Centre for Internet & Society

The draft Data Protection Bill is likely to have significant impact on how companies and startups use customer data, particularly as it would increase costs and make it difficult for them to take data outside the country.

The article by Mugdha Variyar and Pratik Bhakta was published in Economic Times on July 28, 2018. Sunil Abraham was quoted.

It is also likely to bring more financial companies, aside from only payments companies, under the ambit of data localisation by categorising all financial data as sensitive personal data. Data localisation has been a point of contention between the Reserve Bank and payment companies.

The draft bill prescribes strict restrictions on how much personal data a company or any data fiduciary can collect and how they can use the data. It also says companies cannot make the provision of any goods or services or the quality or performance of any contract conditional on acquiring consent to process personal data not necessary for that purpose.

Experts say this will put an end to the 'take it or leave it' contracts that several companies often demand from customers.

“This is basically a provision to deal with non-negotiable contracts, wherein the data controller uses its market power to force people to give up personal data,” said Sunil Abraham, executive director of the Centre for Internet and Society, a think tank. “This recommendation makes it clear that ‘take it or leave it’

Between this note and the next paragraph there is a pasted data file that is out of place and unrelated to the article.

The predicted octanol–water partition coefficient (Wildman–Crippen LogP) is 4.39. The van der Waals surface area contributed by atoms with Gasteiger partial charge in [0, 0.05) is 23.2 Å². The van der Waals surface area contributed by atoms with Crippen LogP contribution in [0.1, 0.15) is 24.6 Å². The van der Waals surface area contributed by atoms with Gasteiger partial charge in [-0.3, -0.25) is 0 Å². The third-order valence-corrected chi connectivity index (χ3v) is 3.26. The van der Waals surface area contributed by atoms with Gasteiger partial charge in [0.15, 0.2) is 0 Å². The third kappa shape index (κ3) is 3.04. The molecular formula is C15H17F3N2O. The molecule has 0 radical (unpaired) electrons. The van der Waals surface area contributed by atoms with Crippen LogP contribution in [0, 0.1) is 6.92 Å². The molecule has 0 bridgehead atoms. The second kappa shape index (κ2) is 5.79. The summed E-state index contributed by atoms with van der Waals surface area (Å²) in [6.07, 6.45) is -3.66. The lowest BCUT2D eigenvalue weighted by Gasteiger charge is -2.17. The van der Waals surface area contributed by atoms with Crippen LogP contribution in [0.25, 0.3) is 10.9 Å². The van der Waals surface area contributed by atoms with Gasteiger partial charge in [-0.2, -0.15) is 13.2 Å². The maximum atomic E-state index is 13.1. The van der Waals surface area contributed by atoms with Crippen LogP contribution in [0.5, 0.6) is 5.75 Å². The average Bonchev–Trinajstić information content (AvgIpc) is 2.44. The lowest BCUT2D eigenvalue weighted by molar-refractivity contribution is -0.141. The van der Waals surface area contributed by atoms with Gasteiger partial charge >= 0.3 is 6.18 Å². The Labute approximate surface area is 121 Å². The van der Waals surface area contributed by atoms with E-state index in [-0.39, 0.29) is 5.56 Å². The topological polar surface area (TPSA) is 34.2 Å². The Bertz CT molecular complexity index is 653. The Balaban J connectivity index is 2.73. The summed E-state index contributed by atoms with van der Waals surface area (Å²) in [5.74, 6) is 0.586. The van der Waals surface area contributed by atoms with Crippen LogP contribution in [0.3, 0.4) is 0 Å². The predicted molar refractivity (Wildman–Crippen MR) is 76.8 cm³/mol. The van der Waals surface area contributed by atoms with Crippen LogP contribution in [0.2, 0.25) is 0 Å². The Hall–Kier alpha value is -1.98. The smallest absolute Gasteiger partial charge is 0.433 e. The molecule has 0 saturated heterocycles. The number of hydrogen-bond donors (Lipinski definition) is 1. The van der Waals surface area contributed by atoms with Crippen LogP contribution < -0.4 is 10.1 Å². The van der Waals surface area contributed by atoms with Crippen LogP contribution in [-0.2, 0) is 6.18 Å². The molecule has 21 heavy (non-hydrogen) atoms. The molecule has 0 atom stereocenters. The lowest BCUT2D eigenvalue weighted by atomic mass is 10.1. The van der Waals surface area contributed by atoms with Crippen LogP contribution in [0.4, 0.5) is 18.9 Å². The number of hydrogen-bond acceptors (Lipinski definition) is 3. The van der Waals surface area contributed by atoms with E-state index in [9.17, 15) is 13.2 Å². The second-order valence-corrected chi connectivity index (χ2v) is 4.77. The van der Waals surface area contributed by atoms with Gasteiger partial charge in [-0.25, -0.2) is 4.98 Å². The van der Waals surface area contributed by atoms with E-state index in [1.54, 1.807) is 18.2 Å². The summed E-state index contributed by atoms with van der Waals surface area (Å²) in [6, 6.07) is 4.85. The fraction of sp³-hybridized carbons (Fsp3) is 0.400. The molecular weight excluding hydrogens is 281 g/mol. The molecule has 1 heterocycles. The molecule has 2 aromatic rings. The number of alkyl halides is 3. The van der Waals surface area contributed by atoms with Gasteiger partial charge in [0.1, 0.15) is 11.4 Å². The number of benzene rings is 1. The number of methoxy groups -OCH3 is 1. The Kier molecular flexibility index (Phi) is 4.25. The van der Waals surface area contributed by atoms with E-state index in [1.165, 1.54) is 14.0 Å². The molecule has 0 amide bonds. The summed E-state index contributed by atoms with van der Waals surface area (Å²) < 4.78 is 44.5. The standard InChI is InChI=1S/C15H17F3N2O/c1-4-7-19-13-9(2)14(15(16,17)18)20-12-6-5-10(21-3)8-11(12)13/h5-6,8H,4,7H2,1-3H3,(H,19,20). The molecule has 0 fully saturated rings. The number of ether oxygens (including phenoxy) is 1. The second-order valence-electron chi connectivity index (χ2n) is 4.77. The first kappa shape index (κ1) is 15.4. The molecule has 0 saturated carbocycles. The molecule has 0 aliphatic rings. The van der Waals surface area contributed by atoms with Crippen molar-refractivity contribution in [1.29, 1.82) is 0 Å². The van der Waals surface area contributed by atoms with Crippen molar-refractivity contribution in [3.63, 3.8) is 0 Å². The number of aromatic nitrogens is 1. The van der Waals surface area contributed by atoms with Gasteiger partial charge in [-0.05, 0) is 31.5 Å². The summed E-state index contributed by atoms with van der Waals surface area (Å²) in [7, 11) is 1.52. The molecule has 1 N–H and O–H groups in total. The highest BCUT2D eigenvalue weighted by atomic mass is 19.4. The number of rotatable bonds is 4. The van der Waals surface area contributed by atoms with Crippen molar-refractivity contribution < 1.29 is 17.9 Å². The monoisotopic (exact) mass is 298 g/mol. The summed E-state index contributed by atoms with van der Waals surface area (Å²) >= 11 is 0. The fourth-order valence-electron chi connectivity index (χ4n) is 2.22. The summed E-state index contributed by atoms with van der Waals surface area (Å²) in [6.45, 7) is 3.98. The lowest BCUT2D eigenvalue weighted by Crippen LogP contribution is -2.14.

contracts can only insist on data that is necessary for the service or product being provided.”

On data localisation, the draft bill states that every data fiduciary shall ensure the storage of at least one serving copy of personal data on a server or data centre located in India. While this allows for data mirroring—or the storage of data both abroad and in India—it could make it difficult for companies to take
data outside the country, said Subho Ray, president of the Internet and Mobile Association of India.

This is because the draft bill states that the government can notify categories of personal data as critical personal data that can only be processed in a server or data centre located in India.

“Though there is no clarity yet on critical personal data, there is a strong chance that financial data could be classified as critical data and players dealing with financial data could be mandated to keep data within India only,” said Vivek Belgavi, fintech partner at PwC.

Under the bill, all financial data, including personal data used to identify an account opened by, or card or payment instrument issued by a financial institution, or any personal data regarding the relationship between a financial institution and a data principal including financial status and credit history, has been classified as sensitive personal data.

Credit scoring, lending and insurance companies could also be impacted, said an industry member on condition of anonymity. Abraham said that while crossborder data may be allowed for certain cases, it will include liability on the entity. This move will increase costs for companies as they will have to necessarily store data within the country, as per the experts.

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